Adam Kirsch

Art Over Biology

Before 2013 begins, catch up on the best of 2012. From now until the New Year, we will be re-posting some of The New Republic’s most thought-provoking pieces of the year. Enjoy. Why Lyrics Last: Evolution, Cognition, and Shakespeare’s Sonnets By Brian Boyd (Harvard University Press, 227 pp., $25.95) Wired for Culture: Origins of the Human Social Mind By Mark Pagel (W.W. Norton, 416 pp., $29.95) The Age of Insight: The Quest to Understand the Unconscious in Art, Mind, and Brain, from Vienna 1900 to the Present By Eric R.

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The Imaginary Jew

What is genuinely illuminating in the Bech stories is not what John Updike knows about Jewishness, which is not very much, but what he imagines about

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In every respect, The World Without You marks an advance on Joshua Henkin’s previous book, Matrimony, which came out in 2007. On the spectrum of Ameri

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Laurent Binet sets out to retell the life story of Reinhard Heydrich—one of the primary architects of the Holocaust and the highest ranking Nazi offic

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To read Isaac Bashevis Singer’s collected stories is to realize the extent of American Jewish piety toward the Old World, because of its total absence

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Freedom Porn

Parallel Stories By Péter Nádas Translated by Imre Goldstein (Farrar, Straus and Giroux, 1,133 pp., $40)  Péter Nádas’s novel begins with the most formulaic kind of narrative device: the discovery of a corpse.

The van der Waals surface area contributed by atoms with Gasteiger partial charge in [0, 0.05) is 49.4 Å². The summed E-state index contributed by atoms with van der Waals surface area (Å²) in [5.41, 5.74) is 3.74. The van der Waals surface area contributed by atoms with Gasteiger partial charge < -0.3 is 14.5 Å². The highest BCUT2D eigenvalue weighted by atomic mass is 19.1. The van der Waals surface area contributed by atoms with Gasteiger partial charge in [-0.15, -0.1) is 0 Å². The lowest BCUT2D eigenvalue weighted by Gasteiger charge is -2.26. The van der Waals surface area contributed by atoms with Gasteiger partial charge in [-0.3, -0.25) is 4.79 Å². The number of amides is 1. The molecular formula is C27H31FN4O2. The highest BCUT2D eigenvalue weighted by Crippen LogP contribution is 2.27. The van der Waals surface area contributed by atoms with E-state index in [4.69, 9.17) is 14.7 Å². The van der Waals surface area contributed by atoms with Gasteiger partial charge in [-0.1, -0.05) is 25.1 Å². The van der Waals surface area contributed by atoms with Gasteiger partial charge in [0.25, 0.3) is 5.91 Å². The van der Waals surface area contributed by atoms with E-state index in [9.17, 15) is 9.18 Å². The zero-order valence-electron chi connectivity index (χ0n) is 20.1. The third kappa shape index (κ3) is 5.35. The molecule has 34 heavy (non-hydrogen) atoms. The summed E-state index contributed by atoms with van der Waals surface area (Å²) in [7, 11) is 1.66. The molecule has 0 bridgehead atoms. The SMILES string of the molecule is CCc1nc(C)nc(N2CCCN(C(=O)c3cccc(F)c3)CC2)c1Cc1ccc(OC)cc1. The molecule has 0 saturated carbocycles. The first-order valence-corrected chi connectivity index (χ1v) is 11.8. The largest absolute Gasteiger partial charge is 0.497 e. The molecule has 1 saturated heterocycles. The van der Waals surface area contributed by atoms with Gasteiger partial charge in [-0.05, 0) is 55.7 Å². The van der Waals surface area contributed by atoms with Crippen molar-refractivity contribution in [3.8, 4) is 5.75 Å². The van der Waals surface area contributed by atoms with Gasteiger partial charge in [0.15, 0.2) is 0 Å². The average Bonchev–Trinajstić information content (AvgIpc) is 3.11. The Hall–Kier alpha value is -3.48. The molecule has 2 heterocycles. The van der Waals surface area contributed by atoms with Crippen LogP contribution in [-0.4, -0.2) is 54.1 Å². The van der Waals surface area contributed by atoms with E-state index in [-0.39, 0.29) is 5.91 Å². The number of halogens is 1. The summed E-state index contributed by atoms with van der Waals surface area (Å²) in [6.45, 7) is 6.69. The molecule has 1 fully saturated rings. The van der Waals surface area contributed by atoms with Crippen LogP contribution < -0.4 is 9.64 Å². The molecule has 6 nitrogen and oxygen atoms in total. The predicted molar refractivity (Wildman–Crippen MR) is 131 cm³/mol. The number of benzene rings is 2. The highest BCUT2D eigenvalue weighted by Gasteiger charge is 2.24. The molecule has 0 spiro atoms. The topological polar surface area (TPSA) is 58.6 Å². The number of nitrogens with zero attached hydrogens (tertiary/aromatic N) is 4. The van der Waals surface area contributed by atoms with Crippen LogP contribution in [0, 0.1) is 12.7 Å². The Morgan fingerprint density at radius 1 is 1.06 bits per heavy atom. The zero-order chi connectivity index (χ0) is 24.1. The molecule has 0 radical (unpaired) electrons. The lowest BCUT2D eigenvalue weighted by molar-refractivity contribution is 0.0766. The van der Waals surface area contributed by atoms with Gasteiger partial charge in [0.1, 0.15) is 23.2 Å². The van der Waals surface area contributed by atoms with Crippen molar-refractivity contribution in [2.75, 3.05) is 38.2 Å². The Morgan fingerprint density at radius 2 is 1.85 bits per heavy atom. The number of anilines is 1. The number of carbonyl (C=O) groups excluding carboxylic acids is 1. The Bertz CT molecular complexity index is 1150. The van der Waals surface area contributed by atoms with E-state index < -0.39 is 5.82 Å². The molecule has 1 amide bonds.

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The Wound

Mr. Sammler’s Planet is not a “Holocaust novel.” It is, emphatically, a novel about its own time and place—New York in 1969, during the summer of the

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Absent and Present

By Blood, the marvelously creepy new novel by Ellen Ullman reads like a nineteenth-century novel, but grapples with the problems of Jewish identity in

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Presciently Sad

The rediscovery of Joseph Roth has been one of the happiest literary developments of the last decade or so—perhaps the first time that the word “happy

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Lovers and Jews

In defiance of the Holocaust, Giorgio Bassani claims the Jamesian right to draw the circumference of the story where he wants it, where it is most art

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